International travel plays a large role in spreading Covid-19 virus variants and countries should opt for a tight border entrance says an expert tracking global variants
INTERNATIONAL travel plays a large role in spreading Covid-19 virus variants from one corner of the world to another and the introduction of a new variant that is more transmissible into a population that’s susceptible and fatigued, could bring devastation.
This is according to Professor Dasantila Golemi-Kotra, a microbiologist from York University in Canada who has been tracking variants around the world.
She says any country that has managed to keep its cases relatively low should be very careful and opt for a tight border entrance.
“In general, if border closure is not possible, for many reasons such as physically impossible and economically not viable, then public health measures and vaccination become key to keeping any variants under control,” she said.
First identified in India, the B.1.617 coronavirus variant is attributed to have been the driving force behind that country’s second wave. India has recorded over 20.7 million Covid-19 cases and 226 000 deaths.
Senior lecturer from the Department of Global Health at Stellenbosch University, Dr Jo Barnes says the variant has already been found in 17 other countries, including Uganda, Germany, the UK and US.
“The longer this explosive stage of the pandemic in India is raging out of control with slow implementation of vaccination, the higher the risk that several other dangerous variants will appear. As far as dangerous variants are concerned, the world is a small and interconnected space,” she said.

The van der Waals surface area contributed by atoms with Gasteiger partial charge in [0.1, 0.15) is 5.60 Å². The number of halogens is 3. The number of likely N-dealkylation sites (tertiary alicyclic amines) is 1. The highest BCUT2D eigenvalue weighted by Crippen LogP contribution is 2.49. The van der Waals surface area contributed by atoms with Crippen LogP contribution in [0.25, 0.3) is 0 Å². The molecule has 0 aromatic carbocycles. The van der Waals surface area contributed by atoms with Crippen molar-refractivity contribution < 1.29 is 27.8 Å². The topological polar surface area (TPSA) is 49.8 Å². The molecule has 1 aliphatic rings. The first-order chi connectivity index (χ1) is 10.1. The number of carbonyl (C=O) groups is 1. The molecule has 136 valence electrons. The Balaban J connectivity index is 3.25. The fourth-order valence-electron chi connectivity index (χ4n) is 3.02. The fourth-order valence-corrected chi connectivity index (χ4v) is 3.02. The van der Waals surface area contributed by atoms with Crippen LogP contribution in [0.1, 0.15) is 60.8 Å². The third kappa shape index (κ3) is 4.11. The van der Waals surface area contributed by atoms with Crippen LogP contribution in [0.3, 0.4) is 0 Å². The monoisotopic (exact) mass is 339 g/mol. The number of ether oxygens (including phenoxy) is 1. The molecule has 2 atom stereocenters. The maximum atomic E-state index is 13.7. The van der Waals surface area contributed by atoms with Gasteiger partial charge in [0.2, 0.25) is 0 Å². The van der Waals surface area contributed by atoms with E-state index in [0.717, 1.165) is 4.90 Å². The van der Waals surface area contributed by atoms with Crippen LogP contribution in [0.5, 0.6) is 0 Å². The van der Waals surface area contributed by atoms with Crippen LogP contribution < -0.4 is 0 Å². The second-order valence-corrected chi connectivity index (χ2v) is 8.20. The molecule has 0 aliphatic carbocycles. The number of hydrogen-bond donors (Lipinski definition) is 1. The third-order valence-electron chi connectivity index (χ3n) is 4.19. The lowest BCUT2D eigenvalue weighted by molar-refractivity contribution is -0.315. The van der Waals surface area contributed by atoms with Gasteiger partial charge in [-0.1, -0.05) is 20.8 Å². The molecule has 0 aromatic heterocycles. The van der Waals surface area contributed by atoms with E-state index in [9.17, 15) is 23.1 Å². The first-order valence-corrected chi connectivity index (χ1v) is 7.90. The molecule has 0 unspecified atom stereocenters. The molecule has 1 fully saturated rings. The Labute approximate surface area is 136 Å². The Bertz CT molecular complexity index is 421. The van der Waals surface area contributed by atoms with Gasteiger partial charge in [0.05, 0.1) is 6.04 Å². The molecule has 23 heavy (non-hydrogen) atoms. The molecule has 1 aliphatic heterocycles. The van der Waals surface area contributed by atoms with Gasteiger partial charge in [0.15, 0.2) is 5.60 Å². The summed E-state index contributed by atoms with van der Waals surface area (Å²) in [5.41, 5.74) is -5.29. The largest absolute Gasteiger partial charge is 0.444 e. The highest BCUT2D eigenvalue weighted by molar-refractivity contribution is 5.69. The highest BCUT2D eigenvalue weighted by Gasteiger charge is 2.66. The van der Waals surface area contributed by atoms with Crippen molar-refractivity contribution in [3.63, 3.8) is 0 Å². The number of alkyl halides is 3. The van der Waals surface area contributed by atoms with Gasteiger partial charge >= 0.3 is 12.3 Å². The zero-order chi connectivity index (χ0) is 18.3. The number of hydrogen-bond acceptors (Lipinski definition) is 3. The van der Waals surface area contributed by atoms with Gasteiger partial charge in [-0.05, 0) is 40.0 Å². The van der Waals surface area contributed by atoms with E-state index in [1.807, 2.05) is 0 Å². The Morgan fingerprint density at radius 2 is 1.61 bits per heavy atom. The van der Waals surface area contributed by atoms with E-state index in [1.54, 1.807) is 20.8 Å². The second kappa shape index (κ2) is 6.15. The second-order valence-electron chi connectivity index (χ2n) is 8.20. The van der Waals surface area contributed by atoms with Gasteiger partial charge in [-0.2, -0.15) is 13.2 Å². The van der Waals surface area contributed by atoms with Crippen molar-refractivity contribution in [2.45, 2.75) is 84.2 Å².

Golemi-Kotra said as of yet there were no conclusive reports the variant – often referred to as “double mutant” – presents different symptoms or causes more severe disease. However, it is expected to spread faster and be more transmissible.
“So far, we have seen variants that can be devastating as a result of being more transmissible and better at escaping immunity (vaccine-induced or naturally-acquired immunity),” she said.
In a press release on Tuesday evening, Health Minister Zweli Mkhize confirmed the B.1.617 variant had not been detected in South Africa.
“The genomics teams are working on some samples and we will need to allow the time it takes to sequence before we get an answer,” he said.
“We remain mindful of the advice from the World Health Organization that all variants are managed the same- prevention by adhering to NPI’s, early detection, contact tracing and testing and quarantine or isolation.”